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NEWS
July 17, 2016 | By Jeremy Roebuck and Martha Woodall, STAFF WRITERS
  Tension heated up Saturday between the U.S. and Turkey over who to blame for the country's failed   military coup ,   even as the reclusive Muslim cleric whom the Turkish government holds responsible denied from his Poconos compound that he had anything to do with the plot. Fethullah Gulen, a former ally turned bitter enemy of Turkish president Recep Tayyip Erdogan, condemned the violent attempt to overthrow the government of his native country during an interview with the Associated Press at his 26-acre gated property in Saylorsburg, Monroe County.
NEWS
March 25, 2016 | By Trudy Rubin, Columnist
In the wake of the ISIS atrocity in Brussels, it's time to reflect on the meaning of John Kerry's recent statement that the group has committed a genocide against Yazidis. It is certainly true that ISIS has done its best to wipe out members of the ancient monotheistic religion, killing thousands of men, enslaving women and children, and creating roughly 400,000 refugees. But what good does a State Department declaration do for women and girls who escaped ISIS captivity after months of being raped daily, or the thousands who remain enslaved?
NEWS
November 24, 2015
CURRENT AND would-be political leaders ought to be ashamed. I mean, even more so than usual. Let me tell you why. Last week was the anniversary of Lincoln's 1864 Gettysburg Address. It was a short speech. We're created equal. We need to preserve government of, by and for the people. A speech, in other words, aimed at unifying the nation. This is the week of Thanksgiving, an American holiday whose date varied from state to state until set by Lincoln in an 1864 proclamation - aimed at unifying the nation.
NEWS
September 4, 2015 | By Thomas Fitzgerald and Jeff Gammage, Inquirer Staff Writers
Secretary of State John F. Kerry defended the international nuclear deal with Iran as a step toward a safer world Wednesday, as the Obama administration secured enough backing in the Senate to carry out the agreement. "History may judge it a turning point, a moment when the builders of stability seize the initiative from the destroyers of hope," Kerry told an invited crowd of about 200 at the National Constitution Center. Before Kerry spoke, Sen. Barbara Mikulski (D., Md.) announced her support for the accord.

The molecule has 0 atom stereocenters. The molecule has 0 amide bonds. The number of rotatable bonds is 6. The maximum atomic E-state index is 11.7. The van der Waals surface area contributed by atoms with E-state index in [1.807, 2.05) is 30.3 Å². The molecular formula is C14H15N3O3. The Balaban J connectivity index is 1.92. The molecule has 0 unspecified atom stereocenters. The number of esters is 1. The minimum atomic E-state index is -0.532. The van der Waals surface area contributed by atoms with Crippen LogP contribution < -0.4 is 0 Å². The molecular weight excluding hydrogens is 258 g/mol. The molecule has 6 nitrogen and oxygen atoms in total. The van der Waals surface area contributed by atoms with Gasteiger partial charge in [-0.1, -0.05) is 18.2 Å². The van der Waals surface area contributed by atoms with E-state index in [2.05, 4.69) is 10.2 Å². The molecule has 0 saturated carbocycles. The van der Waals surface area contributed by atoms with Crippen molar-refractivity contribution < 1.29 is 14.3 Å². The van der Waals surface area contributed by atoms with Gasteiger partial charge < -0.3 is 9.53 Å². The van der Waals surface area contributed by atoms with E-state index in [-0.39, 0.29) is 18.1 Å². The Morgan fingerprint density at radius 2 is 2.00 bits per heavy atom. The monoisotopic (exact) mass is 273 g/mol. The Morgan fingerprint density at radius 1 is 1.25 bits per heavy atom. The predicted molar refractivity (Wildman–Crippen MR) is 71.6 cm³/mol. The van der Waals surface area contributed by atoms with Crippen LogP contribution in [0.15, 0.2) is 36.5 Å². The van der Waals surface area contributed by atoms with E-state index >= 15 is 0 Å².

NEWS
June 3, 2014
ISSUE | LEWIS KATZ Inspiration from a life lived fully What a wonderful triumph when only last week the turmoil over ownership of The Inquirer was resolved with the outcome of the auction ("Katz never forgot his roots," June 2). Finally, we could look forward to once again enjoying the wonderful gift that the paper provides to our daily lives. Then we had to accept the news of the tremendous tragedy of the death of co-owner Lewis Katz and his friends. How cruelly ironic. Life offers no guarantees, but Katz used what time he had to make life better for all of us. We should strive to do the same in his memory.
NEWS
May 2, 2014 | By Trudy Rubin, Inquirer Columnist
In February 2010, Israeli Defense Minister Ehud Barak warned that failure to make peace with the Palestinians would cause Israel either to lose its Jewish majority or to become an "apartheid state. " He meant that without a two-state solution, Israel would face two impossible choices: Either give citizenship to millions of Palestinians, who would soon become a majority in Israel, or continue to control the lives of millions of Arabs who lack basic rights. Barak's remarks caused no political hysteria in Israel because they reflected painful reality; other Israeli politicians and pundits have said the same before and after.
NEWS
August 2, 2013 | By Trudy Rubin, Inquirer Columnist
Why now? You have to ask, with the entire Arab world falling apart, and President Obama caught up in urgent domestic matters, why has Secretary of State John Kerry staked his reputation on another effort to end the Israeli-Palestinian conflict? And, given the number of failed peace efforts over the past four decades, why on earth would Kerry set a goal of reaching an overall peace deal in nine months - which is, to put it mildly, impossible? Especially in the wake of the Arab Spring.
NEWS
July 22, 2013 | By Matthew Lee, Associated Press
WASHINGTON - When Secretary of State John Kerry bounded up the steps to his converted Air Force 757 in Amman, Jordan, on Friday night, staffers greeted him with applause. He grabbed a beer and strolled down the aisle to celebrate his most significant achievement yet in his short tenure as America's top diplomat: winning agreement from the Israelis and Palestinians on a framework for resuming stalled peace talks. It was a necessary breakthrough, for sure, yet a modest one, with the lowest bar for success in a process that merely sets the stage for what comes next: difficult and protracted negotiations aimed at a goal that has eluded successive U.S. administrations.